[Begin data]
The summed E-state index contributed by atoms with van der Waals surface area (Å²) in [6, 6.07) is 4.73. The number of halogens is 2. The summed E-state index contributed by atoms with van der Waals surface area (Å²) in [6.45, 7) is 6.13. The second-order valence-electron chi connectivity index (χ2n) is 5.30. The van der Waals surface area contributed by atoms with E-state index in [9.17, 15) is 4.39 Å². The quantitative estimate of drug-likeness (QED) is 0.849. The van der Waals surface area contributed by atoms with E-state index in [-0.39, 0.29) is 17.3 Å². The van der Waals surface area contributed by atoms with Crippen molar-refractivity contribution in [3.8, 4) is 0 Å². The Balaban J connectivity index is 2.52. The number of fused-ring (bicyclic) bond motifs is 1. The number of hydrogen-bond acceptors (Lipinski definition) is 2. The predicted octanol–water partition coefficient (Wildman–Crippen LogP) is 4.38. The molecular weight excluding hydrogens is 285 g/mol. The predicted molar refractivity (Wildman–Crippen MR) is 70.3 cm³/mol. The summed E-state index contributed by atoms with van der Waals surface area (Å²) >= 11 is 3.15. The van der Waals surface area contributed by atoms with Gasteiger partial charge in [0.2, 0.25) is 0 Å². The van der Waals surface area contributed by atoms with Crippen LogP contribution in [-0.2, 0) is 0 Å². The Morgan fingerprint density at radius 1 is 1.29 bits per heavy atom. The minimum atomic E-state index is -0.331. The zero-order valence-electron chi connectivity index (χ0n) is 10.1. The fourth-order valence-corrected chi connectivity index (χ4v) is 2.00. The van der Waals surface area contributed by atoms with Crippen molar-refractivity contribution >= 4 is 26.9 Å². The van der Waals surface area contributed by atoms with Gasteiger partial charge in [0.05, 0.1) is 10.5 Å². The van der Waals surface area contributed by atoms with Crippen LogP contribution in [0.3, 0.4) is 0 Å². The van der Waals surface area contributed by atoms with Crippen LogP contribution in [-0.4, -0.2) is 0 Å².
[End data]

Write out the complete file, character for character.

The summed E-state index contributed by atoms with van der Waals surface area (Å²) in [6, 6.07) is 4.73. The number of halogens is 2. The summed E-state index contributed by atoms with van der Waals surface area (Å²) in [6.45, 7) is 6.13. The second-order valence-electron chi connectivity index (χ2n) is 5.30. The van der Waals surface area contributed by atoms with E-state index in [9.17, 15) is 4.39 Å². The quantitative estimate of drug-likeness (QED) is 0.849. The van der Waals surface area contributed by atoms with E-state index in [-0.39, 0.29) is 17.3 Å². The van der Waals surface area contributed by atoms with Crippen molar-refractivity contribution in [3.8, 4) is 0 Å². The Balaban J connectivity index is 2.52. The number of fused-ring (bicyclic) bond motifs is 1. The number of hydrogen-bond acceptors (Lipinski definition) is 2. The predicted octanol–water partition coefficient (Wildman–Crippen LogP) is 4.38. The molecular weight excluding hydrogens is 285 g/mol. The predicted molar refractivity (Wildman–Crippen MR) is 70.3 cm³/mol. The summed E-state index contributed by atoms with van der Waals surface area (Å²) >= 11 is 3.15. The van der Waals surface area contributed by atoms with Gasteiger partial charge in [0.2, 0.25) is 0 Å². The van der Waals surface area contributed by atoms with Crippen LogP contribution in [-0.2, 0) is 0 Å². The Morgan fingerprint density at radius 1 is 1.29 bits per heavy atom. The minimum atomic E-state index is -0.331. The zero-order valence-electron chi connectivity index (χ0n) is 10.1. The fourth-order valence-corrected chi connectivity index (χ4v) is 2.00. The van der Waals surface area contributed by atoms with Crippen molar-refractivity contribution >= 4 is 26.9 Å². The van der Waals surface area contributed by atoms with Gasteiger partial charge in [0.05, 0.1) is 10.5 Å². The van der Waals surface area contributed by atoms with Crippen LogP contribution in [0.3, 0.4) is 0 Å². The van der Waals surface area contributed by atoms with Crippen LogP contribution in [-0.4, -0.2) is 0 Å².